Alan Partridge is returning with a new online show - and Billie Piper finds herself at the wrong end of one of the radio host's legendary bon mots. The hapless, ABBA-loving, gaffe-prone local radio DJ, played by Steve Coogan, stars in an online series showcasing his antics on his new radio show Mid Morning Matters. In the first of twelve eleven-minute episodes, Alan - who is assisted by younger DJ, Simon (played by the comedian Tim Key), and with whom he claims to have 'great banter' - tells his North Norfolk Digital listeners about Piper: 'I like her face. She has a very round cherubic face, rather like a Victorian doll that's somehow been re-animated. Say what you like about Billie Piper - but she is the most popular prostitute on ITV.' In another episode, Alan hosts a phone-in to find the greatest ever person from Norfolk, with Horatio Nelson challenged by Delia Smith. In one of his typical asides, he says: 'You'll recall that at the top of the show someone phoned in to say that you can avoid Type Two diabetes by injecting yourself with Ribena. That can't be right - but no one as yet has called in to debunk that. If you want to do so, please do.' Other episodes will apparently include Alan confronting an Alan Partridge imposter on Twitter, and in another, Alan - who is waiting for guest Anthea Turner - meets a man campaigning to reduce childhood obesity through cycling. The shows - written by the character's original creator Armando Iannucci - will appear on from 5 November.

The actor Gerard Kelly, died on Thursday evening at the hospital after a brain aneurysm. He was fifty one. A spokesman for his family said on Friday that Gerard had 'died peacefully' at West Middlesex University Hospital on Thursday evening. His close friends and family were with him when he died, the spokesman said. Kelly, who lived in Isleworth, appeared in many comedy series like City Lights, Rab C Nesbitt and Scotch and Wry. He also played more serious roles, including the villain Callum Finnegan in Brookside. He was a hard man who gave the Mitchell brothers a run for their money in EastEnders and made three appearances in Ricky Gervais's Extras. He remains best known, however, for his starring role in City Lights as the hapless would-be author Willie Melvin. He was very good friends with Coronation Street actress Kate Anthony. Her husband Gary Barak said Gerard was a close family friend and 'one of the kindest people you could ever meet.' He added: 'It was very sudden and the kind of thing that could have happened to anyone. He was a wonderful caring man, one of the most famous people in Scotland, but he was very private and loved his life in Hounslow and Isleworth. Everyone loved him, he was kind and generous and totally unselfish. If someone stopped to talk to him in the street he would give them all the time they wanted and sometimes more. He had no airs and graces, and he had a lot more to give. Gerard will be deeply missed by his friends and family and indeed his huge fan base across his beloved Scotland and further afield.' Gregor Fisher, who plays Rab C Nesbitt, said: 'He was a dear, sweet and funny man, and I shall miss him very much. Too soon as far as I'm concerned. Too, too soon.'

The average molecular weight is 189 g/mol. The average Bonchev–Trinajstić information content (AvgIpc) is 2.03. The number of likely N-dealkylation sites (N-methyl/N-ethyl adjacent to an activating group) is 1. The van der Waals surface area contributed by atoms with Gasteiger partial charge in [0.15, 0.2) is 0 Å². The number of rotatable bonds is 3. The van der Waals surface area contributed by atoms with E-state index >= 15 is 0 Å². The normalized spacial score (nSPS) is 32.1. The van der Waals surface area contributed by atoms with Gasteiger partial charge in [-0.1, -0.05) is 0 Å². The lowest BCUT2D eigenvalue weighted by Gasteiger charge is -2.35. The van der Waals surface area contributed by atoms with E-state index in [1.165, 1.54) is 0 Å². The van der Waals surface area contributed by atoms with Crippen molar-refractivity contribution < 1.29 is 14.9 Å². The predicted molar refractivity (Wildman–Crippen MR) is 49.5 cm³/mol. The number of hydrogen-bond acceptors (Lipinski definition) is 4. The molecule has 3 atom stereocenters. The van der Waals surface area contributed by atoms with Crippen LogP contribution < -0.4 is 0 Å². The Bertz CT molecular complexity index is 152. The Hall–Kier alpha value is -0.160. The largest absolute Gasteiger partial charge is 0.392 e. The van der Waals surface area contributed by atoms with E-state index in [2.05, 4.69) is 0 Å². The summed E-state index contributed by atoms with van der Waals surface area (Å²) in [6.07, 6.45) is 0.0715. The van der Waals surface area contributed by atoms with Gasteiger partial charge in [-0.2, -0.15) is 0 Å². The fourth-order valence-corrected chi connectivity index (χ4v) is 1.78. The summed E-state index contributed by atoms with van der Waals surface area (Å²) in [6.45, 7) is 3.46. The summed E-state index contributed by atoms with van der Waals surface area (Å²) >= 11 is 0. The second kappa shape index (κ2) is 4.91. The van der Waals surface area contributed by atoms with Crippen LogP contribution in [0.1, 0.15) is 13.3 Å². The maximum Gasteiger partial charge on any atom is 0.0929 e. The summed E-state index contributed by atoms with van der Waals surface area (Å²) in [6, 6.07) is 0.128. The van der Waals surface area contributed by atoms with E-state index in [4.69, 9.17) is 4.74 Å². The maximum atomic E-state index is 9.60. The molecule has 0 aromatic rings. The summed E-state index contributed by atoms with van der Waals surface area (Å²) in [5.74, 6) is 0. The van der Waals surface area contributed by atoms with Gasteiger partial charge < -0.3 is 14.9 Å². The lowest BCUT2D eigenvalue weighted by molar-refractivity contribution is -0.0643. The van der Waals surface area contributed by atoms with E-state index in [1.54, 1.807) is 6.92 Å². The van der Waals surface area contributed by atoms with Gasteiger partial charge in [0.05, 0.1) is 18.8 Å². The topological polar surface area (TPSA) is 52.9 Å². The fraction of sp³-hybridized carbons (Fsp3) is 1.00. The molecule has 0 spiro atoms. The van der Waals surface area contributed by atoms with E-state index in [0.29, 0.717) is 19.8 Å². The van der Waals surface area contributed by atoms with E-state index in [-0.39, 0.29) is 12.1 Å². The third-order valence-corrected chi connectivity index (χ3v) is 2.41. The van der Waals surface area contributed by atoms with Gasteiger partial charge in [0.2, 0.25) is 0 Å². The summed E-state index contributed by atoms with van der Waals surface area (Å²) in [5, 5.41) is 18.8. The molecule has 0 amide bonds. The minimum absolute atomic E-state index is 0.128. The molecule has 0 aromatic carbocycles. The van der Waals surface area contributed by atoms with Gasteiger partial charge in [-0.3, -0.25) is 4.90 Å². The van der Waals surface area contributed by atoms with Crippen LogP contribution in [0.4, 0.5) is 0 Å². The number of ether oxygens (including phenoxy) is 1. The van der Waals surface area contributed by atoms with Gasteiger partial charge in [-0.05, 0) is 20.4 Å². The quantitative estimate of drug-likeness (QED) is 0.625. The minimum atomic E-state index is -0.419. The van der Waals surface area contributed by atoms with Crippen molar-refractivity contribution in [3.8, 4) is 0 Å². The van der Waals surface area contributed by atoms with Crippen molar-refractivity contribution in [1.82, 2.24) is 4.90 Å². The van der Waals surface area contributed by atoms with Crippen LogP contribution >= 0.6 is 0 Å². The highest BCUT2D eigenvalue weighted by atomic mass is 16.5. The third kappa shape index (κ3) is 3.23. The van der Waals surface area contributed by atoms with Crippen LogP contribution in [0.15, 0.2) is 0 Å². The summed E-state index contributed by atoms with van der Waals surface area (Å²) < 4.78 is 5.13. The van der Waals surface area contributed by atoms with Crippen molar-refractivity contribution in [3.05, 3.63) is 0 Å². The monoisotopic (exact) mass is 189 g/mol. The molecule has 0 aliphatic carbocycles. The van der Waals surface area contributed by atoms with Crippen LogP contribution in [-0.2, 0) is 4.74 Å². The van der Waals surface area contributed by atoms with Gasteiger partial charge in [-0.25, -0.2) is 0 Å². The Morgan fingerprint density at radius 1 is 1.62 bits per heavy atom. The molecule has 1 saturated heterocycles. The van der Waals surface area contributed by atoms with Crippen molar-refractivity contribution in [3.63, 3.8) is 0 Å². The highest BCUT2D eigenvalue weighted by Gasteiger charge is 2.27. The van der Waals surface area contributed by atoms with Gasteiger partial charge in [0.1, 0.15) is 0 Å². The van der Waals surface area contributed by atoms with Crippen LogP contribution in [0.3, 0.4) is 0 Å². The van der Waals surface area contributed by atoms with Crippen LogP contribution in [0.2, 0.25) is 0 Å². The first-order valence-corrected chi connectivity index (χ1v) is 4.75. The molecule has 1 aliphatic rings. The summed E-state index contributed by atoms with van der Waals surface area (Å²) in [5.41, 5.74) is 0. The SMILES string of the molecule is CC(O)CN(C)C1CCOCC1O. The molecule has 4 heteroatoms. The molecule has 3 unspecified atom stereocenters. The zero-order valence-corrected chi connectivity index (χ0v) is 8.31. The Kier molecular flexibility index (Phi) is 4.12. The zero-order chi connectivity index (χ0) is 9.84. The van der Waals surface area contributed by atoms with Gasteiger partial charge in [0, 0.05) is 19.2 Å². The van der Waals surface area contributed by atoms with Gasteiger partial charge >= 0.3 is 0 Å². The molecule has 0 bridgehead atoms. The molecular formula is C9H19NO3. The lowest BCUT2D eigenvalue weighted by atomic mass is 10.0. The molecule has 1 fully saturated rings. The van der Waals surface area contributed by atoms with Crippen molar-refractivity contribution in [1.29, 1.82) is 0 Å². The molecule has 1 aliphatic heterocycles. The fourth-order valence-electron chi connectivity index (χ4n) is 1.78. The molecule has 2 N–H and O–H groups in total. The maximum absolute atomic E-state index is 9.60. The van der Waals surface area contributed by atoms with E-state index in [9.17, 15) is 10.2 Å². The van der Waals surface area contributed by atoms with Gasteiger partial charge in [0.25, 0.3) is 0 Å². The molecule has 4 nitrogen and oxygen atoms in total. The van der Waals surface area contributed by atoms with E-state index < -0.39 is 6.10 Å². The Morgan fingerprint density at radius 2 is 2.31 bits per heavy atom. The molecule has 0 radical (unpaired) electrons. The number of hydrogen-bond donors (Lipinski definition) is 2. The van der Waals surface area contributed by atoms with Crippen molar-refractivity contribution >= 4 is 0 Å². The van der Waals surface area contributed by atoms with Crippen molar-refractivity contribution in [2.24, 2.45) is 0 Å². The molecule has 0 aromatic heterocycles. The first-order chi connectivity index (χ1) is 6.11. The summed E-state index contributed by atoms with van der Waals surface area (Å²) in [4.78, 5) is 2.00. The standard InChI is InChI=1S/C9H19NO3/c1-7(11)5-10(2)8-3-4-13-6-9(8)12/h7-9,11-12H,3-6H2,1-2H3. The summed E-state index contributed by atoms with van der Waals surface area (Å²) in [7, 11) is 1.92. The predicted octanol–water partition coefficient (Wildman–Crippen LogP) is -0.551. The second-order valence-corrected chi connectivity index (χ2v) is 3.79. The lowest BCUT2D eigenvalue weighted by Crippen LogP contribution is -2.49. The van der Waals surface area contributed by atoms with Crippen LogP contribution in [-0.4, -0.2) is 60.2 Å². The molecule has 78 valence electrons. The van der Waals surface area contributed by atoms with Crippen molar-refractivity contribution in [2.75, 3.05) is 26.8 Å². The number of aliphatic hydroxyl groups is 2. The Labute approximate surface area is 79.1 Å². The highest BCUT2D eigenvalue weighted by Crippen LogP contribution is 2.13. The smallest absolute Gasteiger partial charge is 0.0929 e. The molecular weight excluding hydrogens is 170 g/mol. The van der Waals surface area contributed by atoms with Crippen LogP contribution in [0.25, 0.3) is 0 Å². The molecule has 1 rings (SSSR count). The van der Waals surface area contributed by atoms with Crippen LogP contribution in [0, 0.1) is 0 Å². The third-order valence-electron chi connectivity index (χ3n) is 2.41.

Lastly, not unexpectedly, we move to part the fifth of Keith Telly Topping's 45 of the Day. And, today, it's back again to those swingin' sixties - where the skirts are shorts and the legs are long - for a piece of white-skinned, blue-eyed Canadian soul and a riff that ate the world.

Oh, yer Keith Telly Topping spent many a happy Saturday night dripping with sweat and drop-kick dancing to this baby (just like we'd all seen some cats do in a This England documentary about the Wigan Casino on ITV!) And, then there'd usually be a big argument between the Northern Soul kids and the Mods as to whether it was Northern Soul or Mod music. In actual fact, it was both. And one of the greatest records ever made. 'Where our love used to be/only shadows of the past I see.' Perfection in two minutes and fourteen seconds.